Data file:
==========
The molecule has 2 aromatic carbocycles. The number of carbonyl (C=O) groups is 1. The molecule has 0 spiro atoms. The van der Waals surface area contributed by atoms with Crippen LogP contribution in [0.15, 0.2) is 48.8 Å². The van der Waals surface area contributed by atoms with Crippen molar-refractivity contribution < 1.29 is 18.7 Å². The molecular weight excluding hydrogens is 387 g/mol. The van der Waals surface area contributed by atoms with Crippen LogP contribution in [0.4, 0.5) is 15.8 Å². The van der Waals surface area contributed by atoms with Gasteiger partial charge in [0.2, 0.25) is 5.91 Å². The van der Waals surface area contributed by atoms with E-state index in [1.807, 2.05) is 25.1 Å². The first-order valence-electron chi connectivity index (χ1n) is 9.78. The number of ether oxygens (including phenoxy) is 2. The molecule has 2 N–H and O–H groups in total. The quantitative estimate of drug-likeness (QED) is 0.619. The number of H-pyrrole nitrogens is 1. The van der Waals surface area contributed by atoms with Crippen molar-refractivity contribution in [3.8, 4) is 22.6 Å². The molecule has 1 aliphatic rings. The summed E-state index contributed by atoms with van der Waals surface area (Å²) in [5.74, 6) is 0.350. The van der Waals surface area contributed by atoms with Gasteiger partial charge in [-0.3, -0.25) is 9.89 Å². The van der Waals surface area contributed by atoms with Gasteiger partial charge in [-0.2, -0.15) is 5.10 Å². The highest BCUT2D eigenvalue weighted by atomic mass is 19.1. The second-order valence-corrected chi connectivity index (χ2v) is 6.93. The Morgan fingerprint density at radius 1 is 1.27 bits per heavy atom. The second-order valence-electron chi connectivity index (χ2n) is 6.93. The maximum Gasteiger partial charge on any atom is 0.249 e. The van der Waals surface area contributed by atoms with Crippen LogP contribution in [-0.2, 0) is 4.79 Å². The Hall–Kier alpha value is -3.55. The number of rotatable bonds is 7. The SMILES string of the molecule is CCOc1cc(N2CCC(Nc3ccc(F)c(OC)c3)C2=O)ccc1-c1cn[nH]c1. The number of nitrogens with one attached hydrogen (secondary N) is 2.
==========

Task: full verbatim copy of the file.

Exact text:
The molecule has 2 aromatic carbocycles. The number of carbonyl (C=O) groups is 1. The molecule has 0 spiro atoms. The van der Waals surface area contributed by atoms with Crippen LogP contribution in [0.15, 0.2) is 48.8 Å². The van der Waals surface area contributed by atoms with Crippen molar-refractivity contribution < 1.29 is 18.7 Å². The molecular weight excluding hydrogens is 387 g/mol. The van der Waals surface area contributed by atoms with Crippen LogP contribution in [0.4, 0.5) is 15.8 Å². The van der Waals surface area contributed by atoms with Gasteiger partial charge in [0.2, 0.25) is 5.91 Å². The van der Waals surface area contributed by atoms with E-state index in [1.807, 2.05) is 25.1 Å². The first-order valence-electron chi connectivity index (χ1n) is 9.78. The number of ether oxygens (including phenoxy) is 2. The molecule has 2 N–H and O–H groups in total. The quantitative estimate of drug-likeness (QED) is 0.619. The number of H-pyrrole nitrogens is 1. The van der Waals surface area contributed by atoms with Crippen molar-refractivity contribution in [3.8, 4) is 22.6 Å². The molecule has 1 aliphatic rings. The summed E-state index contributed by atoms with van der Waals surface area (Å²) in [5.74, 6) is 0.350. The van der Waals surface area contributed by atoms with Gasteiger partial charge in [-0.3, -0.25) is 9.89 Å². The van der Waals surface area contributed by atoms with Gasteiger partial charge in [-0.2, -0.15) is 5.10 Å². The highest BCUT2D eigenvalue weighted by atomic mass is 19.1. The second-order valence-corrected chi connectivity index (χ2v) is 6.93. The Morgan fingerprint density at radius 1 is 1.27 bits per heavy atom. The second-order valence-electron chi connectivity index (χ2n) is 6.93. The maximum Gasteiger partial charge on any atom is 0.249 e. The van der Waals surface area contributed by atoms with Crippen LogP contribution in [-0.2, 0) is 4.79 Å². The Hall–Kier alpha value is -3.55. The number of rotatable bonds is 7. The SMILES string of the molecule is CCOc1cc(N2CCC(Nc3ccc(F)c(OC)c3)C2=O)ccc1-c1cn[nH]c1. The number of nitrogens with one attached hydrogen (secondary N) is 2.